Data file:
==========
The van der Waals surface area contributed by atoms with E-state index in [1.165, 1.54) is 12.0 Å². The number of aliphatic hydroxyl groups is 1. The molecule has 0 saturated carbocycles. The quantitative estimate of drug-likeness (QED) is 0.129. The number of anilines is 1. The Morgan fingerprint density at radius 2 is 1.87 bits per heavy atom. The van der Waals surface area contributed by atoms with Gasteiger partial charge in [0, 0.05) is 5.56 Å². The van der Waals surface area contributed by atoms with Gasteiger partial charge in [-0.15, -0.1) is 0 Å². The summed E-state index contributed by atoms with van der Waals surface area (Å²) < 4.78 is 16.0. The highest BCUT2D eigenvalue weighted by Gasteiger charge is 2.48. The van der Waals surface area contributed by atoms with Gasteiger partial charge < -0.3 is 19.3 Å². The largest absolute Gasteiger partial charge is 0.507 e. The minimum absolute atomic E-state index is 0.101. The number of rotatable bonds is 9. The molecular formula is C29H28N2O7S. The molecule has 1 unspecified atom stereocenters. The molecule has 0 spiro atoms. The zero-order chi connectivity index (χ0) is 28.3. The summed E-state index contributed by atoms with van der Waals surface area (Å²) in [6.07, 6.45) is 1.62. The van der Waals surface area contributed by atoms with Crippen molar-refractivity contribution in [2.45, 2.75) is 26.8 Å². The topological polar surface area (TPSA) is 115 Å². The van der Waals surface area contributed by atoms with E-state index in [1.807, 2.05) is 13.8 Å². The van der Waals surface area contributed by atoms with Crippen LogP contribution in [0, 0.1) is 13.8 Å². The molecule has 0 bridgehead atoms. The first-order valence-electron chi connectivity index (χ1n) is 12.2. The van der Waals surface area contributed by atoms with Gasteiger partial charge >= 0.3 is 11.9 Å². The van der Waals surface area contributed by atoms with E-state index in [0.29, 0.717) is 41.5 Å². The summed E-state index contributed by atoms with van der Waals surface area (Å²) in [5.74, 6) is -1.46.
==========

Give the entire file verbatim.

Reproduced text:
The van der Waals surface area contributed by atoms with E-state index in [1.165, 1.54) is 12.0 Å². The number of aliphatic hydroxyl groups is 1. The molecule has 0 saturated carbocycles. The quantitative estimate of drug-likeness (QED) is 0.129. The number of anilines is 1. The Morgan fingerprint density at radius 2 is 1.87 bits per heavy atom. The van der Waals surface area contributed by atoms with Gasteiger partial charge in [0, 0.05) is 5.56 Å². The van der Waals surface area contributed by atoms with Gasteiger partial charge in [-0.15, -0.1) is 0 Å². The summed E-state index contributed by atoms with van der Waals surface area (Å²) < 4.78 is 16.0. The highest BCUT2D eigenvalue weighted by Gasteiger charge is 2.48. The van der Waals surface area contributed by atoms with Gasteiger partial charge < -0.3 is 19.3 Å². The largest absolute Gasteiger partial charge is 0.507 e. The minimum absolute atomic E-state index is 0.101. The number of rotatable bonds is 9. The molecular formula is C29H28N2O7S. The molecule has 1 unspecified atom stereocenters. The molecule has 0 spiro atoms. The zero-order chi connectivity index (χ0) is 28.3. The summed E-state index contributed by atoms with van der Waals surface area (Å²) in [6.07, 6.45) is 1.62. The van der Waals surface area contributed by atoms with Crippen molar-refractivity contribution in [2.45, 2.75) is 26.8 Å². The topological polar surface area (TPSA) is 115 Å². The van der Waals surface area contributed by atoms with E-state index in [1.807, 2.05) is 13.8 Å². The van der Waals surface area contributed by atoms with Crippen LogP contribution in [0, 0.1) is 13.8 Å². The molecule has 0 bridgehead atoms. The first-order valence-electron chi connectivity index (χ1n) is 12.2. The van der Waals surface area contributed by atoms with Gasteiger partial charge >= 0.3 is 11.9 Å². The van der Waals surface area contributed by atoms with E-state index in [0.29, 0.717) is 41.5 Å². The summed E-state index contributed by atoms with van der Waals surface area (Å²) in [5.74, 6) is -1.46.